Hayden Wadsworth and his brother bootstrapped the business, eventually stocking HydroJug in stores like Target, Sam’s Club and Scheels Sporting Goods.

How Hayden Wadsworth co-founded HydroJug

Hayden Wadsworth and his brother bootstrapped the business, eventually stocking HydroJug in stores like Target, Sam’s Club and Scheels Sporting Goods.

The Founder Series is a column by and about Utah founders and how they got to where they are today. Click here to read past articles in the series.

Iwas raised in an entrepreneurial family. Growing up, my mom owned Subway franchises and my dad had a landscaping business. To teach us responsibility, my parents made sure the kids were responsible for paying off certain bills, such as gas. We’d work in my dad’s landscaping business during the summers and at Subway during the winters.

My first job working for someone outside the family businesses was for an outsource sales business called MarketStar. I speak Spanish, and at MarketStar, I opened the Spanish-speaking region of sales. In that role, I created all of the sales flows. That experience taught me how to make sales, develop processes and solve problems. I was at MarketStar while working on my undergrad, so I always worked full-time while going to school full-time. Once I earned my bachelor’s degree, I was ready to start my own company. 

Following in my parents’ footsteps, I wanted to work for myself. I knew all the good things about business ownership and why it can be so appealing, but it hasn’t been exactly a walk in the park. There are reasons why only five percent of entrepreneurs achieve success. I left a good career with benefits. It would have been good to know what I was getting myself into, but I didn’t know anyone who had gone down the journey I was going down. 

Looking for the ‘right’ business 

Before HydroJug, I was always on the lookout for the right business opportunity. I considered everything from a tie business to gifting and different website ideas. Shopify and other e-commerce platforms were newer back then, and everyone was getting into drop shipping.

I have always liked fitness, and one day I saw a YouTube video by fitness influencer Steve Cook. He was talking about all the jugs on a grocery store shelf, saying, “This one’s not good because of this, this one’s not good because it doesn’t have a handle, or the opening is small, or the plastic is for single use.” That’s when I had one of those lightbulb moments of, “Whoa, nobody’s producing a quality jug.”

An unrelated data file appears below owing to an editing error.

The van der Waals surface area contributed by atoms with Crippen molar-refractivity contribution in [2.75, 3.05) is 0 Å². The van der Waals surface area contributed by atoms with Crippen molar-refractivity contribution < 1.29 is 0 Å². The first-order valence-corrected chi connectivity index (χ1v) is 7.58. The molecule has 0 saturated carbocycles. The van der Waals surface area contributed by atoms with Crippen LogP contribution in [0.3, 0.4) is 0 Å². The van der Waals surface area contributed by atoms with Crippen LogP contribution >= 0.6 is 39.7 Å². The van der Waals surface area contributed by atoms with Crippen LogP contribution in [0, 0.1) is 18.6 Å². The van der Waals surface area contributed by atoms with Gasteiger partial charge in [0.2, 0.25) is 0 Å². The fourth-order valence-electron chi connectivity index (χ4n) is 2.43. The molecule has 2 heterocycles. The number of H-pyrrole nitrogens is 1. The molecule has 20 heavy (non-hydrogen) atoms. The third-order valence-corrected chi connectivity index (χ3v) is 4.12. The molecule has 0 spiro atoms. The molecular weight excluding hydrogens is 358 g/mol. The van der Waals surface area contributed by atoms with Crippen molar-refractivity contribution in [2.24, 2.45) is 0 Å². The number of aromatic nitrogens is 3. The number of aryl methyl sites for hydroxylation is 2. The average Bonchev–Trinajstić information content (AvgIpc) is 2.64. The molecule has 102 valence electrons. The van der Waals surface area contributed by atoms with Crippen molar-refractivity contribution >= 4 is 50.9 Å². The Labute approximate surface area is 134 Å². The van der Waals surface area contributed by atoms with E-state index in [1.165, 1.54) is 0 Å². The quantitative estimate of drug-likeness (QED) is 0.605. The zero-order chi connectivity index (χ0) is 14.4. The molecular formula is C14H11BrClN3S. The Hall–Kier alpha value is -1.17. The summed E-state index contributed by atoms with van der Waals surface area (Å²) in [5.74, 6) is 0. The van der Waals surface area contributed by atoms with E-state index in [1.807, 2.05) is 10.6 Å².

That’s when I started looking at all of the other drinkware brands. You have the stainless steel people doing all the same things, then the shaker bottle brands doing the same things and competing against each other. I wanted to create something with no compromises and with a unique and individual brand behind it. I wanted to sell an experience.

In 2017, I started HydroJug with my brother, Jake, right after I had a six-month break between my undergrad and my graduate school degree. Around this time, I got a job at Hill Air Force Base working for the Air Force and contracting because I didn’t want to put any unnecessary stress on the business. Neither Jake nor I took any money from the company for the first two or three years. 

At that time in our lives, Jake and I didn’t have any money. I remember talking to Jake and saying, “Hey, the bottles are ready to be ordered. We have to pay 30 percent down to get them produced and then 70 percent once they’re ready to ship.” 

I asked Jake, “How much do you have?” He had money saved up for an engagement ring, and he said, “I created this account at America First Credit Union; you can transfer it over.” We put what we had into the business, which determined how many colors we could make. By January 2017, we had just launched with clear, black and white.

About two years after Jake and I started HydroJug, I was doing my MBA, working full time and working on HydroJug the last two hours of the day and on weekends to get the company off the ground. I handled all of the product development as well as anything I could do on a computer at work like running the website, reaching out to people on Instagram and reading up on how to run email campaigns.